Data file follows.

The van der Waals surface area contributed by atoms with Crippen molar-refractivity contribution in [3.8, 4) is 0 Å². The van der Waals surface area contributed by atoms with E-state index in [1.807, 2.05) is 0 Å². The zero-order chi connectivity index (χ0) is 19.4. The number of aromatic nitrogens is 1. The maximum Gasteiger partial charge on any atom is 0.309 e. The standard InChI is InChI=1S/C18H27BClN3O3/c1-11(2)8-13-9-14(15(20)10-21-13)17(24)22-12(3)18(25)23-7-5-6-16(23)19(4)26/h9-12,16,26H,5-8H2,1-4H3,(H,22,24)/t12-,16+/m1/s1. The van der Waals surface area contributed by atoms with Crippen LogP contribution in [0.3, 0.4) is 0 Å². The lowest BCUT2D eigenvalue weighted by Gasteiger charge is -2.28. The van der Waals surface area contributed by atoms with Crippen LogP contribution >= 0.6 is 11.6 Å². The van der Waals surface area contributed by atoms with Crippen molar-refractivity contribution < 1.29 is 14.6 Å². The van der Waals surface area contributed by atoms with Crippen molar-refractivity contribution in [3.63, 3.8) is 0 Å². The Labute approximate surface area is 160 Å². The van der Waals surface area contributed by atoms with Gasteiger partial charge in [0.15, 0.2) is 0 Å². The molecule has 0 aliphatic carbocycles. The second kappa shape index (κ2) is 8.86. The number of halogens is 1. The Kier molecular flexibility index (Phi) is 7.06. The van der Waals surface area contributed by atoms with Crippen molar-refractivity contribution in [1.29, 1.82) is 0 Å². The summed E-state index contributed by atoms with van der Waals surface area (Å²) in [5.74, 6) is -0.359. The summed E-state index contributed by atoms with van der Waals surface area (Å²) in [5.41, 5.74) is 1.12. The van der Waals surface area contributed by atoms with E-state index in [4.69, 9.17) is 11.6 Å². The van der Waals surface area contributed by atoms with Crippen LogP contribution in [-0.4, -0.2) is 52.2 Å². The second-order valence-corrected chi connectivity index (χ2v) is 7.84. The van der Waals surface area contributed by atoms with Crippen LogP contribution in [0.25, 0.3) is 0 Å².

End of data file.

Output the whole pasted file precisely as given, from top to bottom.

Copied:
The van der Waals surface area contributed by atoms with Crippen molar-refractivity contribution in [3.8, 4) is 0 Å². The van der Waals surface area contributed by atoms with E-state index in [1.807, 2.05) is 0 Å². The zero-order chi connectivity index (χ0) is 19.4. The number of aromatic nitrogens is 1. The maximum Gasteiger partial charge on any atom is 0.309 e. The standard InChI is InChI=1S/C18H27BClN3O3/c1-11(2)8-13-9-14(15(20)10-21-13)17(24)22-12(3)18(25)23-7-5-6-16(23)19(4)26/h9-12,16,26H,5-8H2,1-4H3,(H,22,24)/t12-,16+/m1/s1. The van der Waals surface area contributed by atoms with Crippen LogP contribution in [0.3, 0.4) is 0 Å². The lowest BCUT2D eigenvalue weighted by Gasteiger charge is -2.28. The van der Waals surface area contributed by atoms with Crippen LogP contribution >= 0.6 is 11.6 Å². The van der Waals surface area contributed by atoms with Crippen molar-refractivity contribution < 1.29 is 14.6 Å². The van der Waals surface area contributed by atoms with Crippen molar-refractivity contribution in [3.63, 3.8) is 0 Å². The Labute approximate surface area is 160 Å². The van der Waals surface area contributed by atoms with Gasteiger partial charge in [0.15, 0.2) is 0 Å². The molecule has 0 aliphatic carbocycles. The second kappa shape index (κ2) is 8.86. The number of halogens is 1. The Kier molecular flexibility index (Phi) is 7.06. The van der Waals surface area contributed by atoms with Crippen molar-refractivity contribution in [1.29, 1.82) is 0 Å². The summed E-state index contributed by atoms with van der Waals surface area (Å²) in [5.74, 6) is -0.359. The summed E-state index contributed by atoms with van der Waals surface area (Å²) in [5.41, 5.74) is 1.12. The van der Waals surface area contributed by atoms with E-state index in [4.69, 9.17) is 11.6 Å². The van der Waals surface area contributed by atoms with Crippen LogP contribution in [-0.4, -0.2) is 52.2 Å². The second-order valence-corrected chi connectivity index (χ2v) is 7.84. The van der Waals surface area contributed by atoms with Crippen LogP contribution in [0.25, 0.3) is 0 Å².